Prepared by Penny Bishop, July 2008
with funding from the sponsors of the Ian Axford (New Zealand) Fellowships in Public Policy
Penny Bishop is a Professor of Middle Level Education and Director of the Tarrant Institute for Innovative Education at the University of Vermont in Burlington. She holds a doctorate in Educational Leadership and directs three grants, bringing over $5 million dollars to Vermont schools to improve the learning of middle grades students. Penny serves on the National Middle School Association’s Research Board and is President of the American Educational Research Association’s Middle Level Education Research group. She is co-author of three books and numerous articles on middle grades practice.
During Penny’s Ian Axford Fellowship exchange to New Zealand she was based at the Ministry of Education in Wellington, where she researched teacher credentialing and the education of young adults.
New Zealand has earned an international reputation for educational excellence, regularly scoring in the top four OECD countries for academic achievement. At the same time, New Zealand faces relatively high early-school leaving rates and relatively low tertiary attendance. Keeping students in school is an essential step toward the governmental priority of fostering an intellectual economy. Schools Plus is a recent policy aimed at students in senior secondary years, providing flexible learning opportunities to increase student engagement. Yet New Zealand data demonstrate that students who leave school early often disengage in the middle years, earlier than senior secondary school. These data mirror US findings, which identified four powerful predictors of later school drop out as early as sixth grade.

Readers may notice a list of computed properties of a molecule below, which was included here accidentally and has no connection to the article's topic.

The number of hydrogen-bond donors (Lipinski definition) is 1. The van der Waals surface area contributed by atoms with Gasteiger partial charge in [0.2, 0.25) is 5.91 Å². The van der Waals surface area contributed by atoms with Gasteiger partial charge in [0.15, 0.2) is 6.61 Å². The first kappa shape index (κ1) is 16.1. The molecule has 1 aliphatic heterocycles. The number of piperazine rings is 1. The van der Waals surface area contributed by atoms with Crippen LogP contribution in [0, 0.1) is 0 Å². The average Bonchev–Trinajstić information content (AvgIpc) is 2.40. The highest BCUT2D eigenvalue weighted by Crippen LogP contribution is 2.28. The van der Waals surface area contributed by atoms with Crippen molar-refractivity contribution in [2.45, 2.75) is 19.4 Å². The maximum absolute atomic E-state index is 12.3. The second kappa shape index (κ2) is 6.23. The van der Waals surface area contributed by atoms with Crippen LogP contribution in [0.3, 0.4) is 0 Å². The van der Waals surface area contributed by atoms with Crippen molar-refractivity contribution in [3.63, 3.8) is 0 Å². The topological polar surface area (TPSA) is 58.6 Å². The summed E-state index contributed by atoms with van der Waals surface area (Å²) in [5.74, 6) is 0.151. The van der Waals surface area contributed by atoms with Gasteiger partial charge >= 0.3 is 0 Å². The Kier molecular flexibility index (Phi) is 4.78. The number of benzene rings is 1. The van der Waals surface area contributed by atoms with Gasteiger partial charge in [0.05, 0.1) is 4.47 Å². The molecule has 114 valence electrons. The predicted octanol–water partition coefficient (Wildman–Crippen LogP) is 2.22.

This study examined teacher credentialing in New Zealand in relation to the educational needs of young adolescents. Based on six months of participant observation, over seventy hours of interviewing, and extensive document analysis, the report illustrates general agreement across stakeholder groups regarding a common skill set necessary for effective teachers of the middle years and the need for specialised middle years preparation. Policy recommendations include:
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